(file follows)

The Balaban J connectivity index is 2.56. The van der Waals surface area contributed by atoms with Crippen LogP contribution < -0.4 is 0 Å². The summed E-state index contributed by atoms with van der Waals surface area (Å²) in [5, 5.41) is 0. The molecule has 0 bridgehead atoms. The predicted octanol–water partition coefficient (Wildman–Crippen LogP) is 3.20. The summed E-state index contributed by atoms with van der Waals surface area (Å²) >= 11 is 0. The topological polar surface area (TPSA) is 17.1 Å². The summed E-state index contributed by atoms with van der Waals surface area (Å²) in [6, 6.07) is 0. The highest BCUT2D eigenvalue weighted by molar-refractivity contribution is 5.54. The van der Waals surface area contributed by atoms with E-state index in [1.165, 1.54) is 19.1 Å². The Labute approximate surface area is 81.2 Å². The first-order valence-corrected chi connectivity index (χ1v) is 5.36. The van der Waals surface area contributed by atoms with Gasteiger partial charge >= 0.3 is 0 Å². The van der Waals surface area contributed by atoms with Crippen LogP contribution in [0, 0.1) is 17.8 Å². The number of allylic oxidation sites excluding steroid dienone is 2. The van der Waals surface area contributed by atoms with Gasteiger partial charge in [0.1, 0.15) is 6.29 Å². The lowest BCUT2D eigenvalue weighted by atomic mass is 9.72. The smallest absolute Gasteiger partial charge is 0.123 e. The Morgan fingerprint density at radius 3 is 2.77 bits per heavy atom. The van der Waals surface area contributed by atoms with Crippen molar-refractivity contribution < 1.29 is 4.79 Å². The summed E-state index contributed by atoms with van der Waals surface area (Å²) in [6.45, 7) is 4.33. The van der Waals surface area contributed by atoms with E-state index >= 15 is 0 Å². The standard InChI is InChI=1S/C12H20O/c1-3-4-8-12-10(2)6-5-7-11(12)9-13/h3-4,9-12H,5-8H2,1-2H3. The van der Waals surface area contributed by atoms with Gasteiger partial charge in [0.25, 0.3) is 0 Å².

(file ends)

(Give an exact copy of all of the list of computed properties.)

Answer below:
The Balaban J connectivity index is 2.56. The van der Waals surface area contributed by atoms with Crippen LogP contribution < -0.4 is 0 Å². The summed E-state index contributed by atoms with van der Waals surface area (Å²) in [5, 5.41) is 0. The molecule has 0 bridgehead atoms. The predicted octanol–water partition coefficient (Wildman–Crippen LogP) is 3.20. The summed E-state index contributed by atoms with van der Waals surface area (Å²) >= 11 is 0. The topological polar surface area (TPSA) is 17.1 Å². The summed E-state index contributed by atoms with van der Waals surface area (Å²) in [6, 6.07) is 0. The highest BCUT2D eigenvalue weighted by molar-refractivity contribution is 5.54. The van der Waals surface area contributed by atoms with E-state index in [1.165, 1.54) is 19.1 Å². The Labute approximate surface area is 81.2 Å². The first-order valence-corrected chi connectivity index (χ1v) is 5.36. The van der Waals surface area contributed by atoms with Gasteiger partial charge >= 0.3 is 0 Å². The van der Waals surface area contributed by atoms with Crippen LogP contribution in [0, 0.1) is 17.8 Å². The number of allylic oxidation sites excluding steroid dienone is 2. The van der Waals surface area contributed by atoms with Gasteiger partial charge in [0.1, 0.15) is 6.29 Å². The lowest BCUT2D eigenvalue weighted by atomic mass is 9.72. The smallest absolute Gasteiger partial charge is 0.123 e. The Morgan fingerprint density at radius 3 is 2.77 bits per heavy atom. The van der Waals surface area contributed by atoms with Crippen molar-refractivity contribution < 1.29 is 4.79 Å². The summed E-state index contributed by atoms with van der Waals surface area (Å²) in [6.45, 7) is 4.33. The van der Waals surface area contributed by atoms with E-state index >= 15 is 0 Å². The standard InChI is InChI=1S/C12H20O/c1-3-4-8-12-10(2)6-5-7-11(12)9-13/h3-4,9-12H,5-8H2,1-2H3. The van der Waals surface area contributed by atoms with Gasteiger partial charge in [0.25, 0.3) is 0 Å².